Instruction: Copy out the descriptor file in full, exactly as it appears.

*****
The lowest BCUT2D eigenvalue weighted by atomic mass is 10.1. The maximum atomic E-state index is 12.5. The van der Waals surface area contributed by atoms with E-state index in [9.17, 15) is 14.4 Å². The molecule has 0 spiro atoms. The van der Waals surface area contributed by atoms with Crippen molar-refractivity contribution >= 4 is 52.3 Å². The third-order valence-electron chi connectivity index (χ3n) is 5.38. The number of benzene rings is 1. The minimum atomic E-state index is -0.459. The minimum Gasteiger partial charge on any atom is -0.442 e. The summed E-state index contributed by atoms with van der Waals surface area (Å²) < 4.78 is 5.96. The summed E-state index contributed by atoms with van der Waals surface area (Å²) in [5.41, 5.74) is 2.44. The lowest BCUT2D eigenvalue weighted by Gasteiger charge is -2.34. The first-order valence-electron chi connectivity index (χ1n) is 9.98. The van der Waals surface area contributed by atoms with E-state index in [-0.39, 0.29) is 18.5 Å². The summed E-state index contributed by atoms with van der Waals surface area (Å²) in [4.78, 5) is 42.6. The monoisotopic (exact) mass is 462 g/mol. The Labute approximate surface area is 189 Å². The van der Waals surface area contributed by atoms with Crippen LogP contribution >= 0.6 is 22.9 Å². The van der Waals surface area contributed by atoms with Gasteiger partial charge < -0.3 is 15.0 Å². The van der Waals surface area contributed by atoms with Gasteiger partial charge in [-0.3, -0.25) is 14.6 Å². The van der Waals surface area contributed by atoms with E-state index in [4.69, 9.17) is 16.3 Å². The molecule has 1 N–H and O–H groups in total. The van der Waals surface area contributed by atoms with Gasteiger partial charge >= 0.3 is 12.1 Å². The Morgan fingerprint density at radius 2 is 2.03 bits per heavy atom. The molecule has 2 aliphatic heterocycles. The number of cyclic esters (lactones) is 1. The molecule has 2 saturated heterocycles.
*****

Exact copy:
The lowest BCUT2D eigenvalue weighted by atomic mass is 10.1. The maximum atomic E-state index is 12.5. The van der Waals surface area contributed by atoms with E-state index in [9.17, 15) is 14.4 Å². The molecule has 0 spiro atoms. The van der Waals surface area contributed by atoms with Crippen molar-refractivity contribution >= 4 is 52.3 Å². The third-order valence-electron chi connectivity index (χ3n) is 5.38. The number of benzene rings is 1. The minimum atomic E-state index is -0.459. The minimum Gasteiger partial charge on any atom is -0.442 e. The summed E-state index contributed by atoms with van der Waals surface area (Å²) < 4.78 is 5.96. The summed E-state index contributed by atoms with van der Waals surface area (Å²) in [5.41, 5.74) is 2.44. The lowest BCUT2D eigenvalue weighted by Gasteiger charge is -2.34. The first-order valence-electron chi connectivity index (χ1n) is 9.98. The van der Waals surface area contributed by atoms with E-state index in [-0.39, 0.29) is 18.5 Å². The summed E-state index contributed by atoms with van der Waals surface area (Å²) in [4.78, 5) is 42.6. The monoisotopic (exact) mass is 462 g/mol. The Labute approximate surface area is 189 Å². The van der Waals surface area contributed by atoms with Crippen LogP contribution >= 0.6 is 22.9 Å². The van der Waals surface area contributed by atoms with Gasteiger partial charge < -0.3 is 15.0 Å². The van der Waals surface area contributed by atoms with Gasteiger partial charge in [-0.3, -0.25) is 14.6 Å². The van der Waals surface area contributed by atoms with E-state index in [4.69, 9.17) is 16.3 Å². The molecule has 1 N–H and O–H groups in total. The van der Waals surface area contributed by atoms with Gasteiger partial charge >= 0.3 is 12.1 Å². The Morgan fingerprint density at radius 2 is 2.03 bits per heavy atom. The molecule has 2 aliphatic heterocycles. The number of cyclic esters (lactones) is 1. The molecule has 2 saturated heterocycles.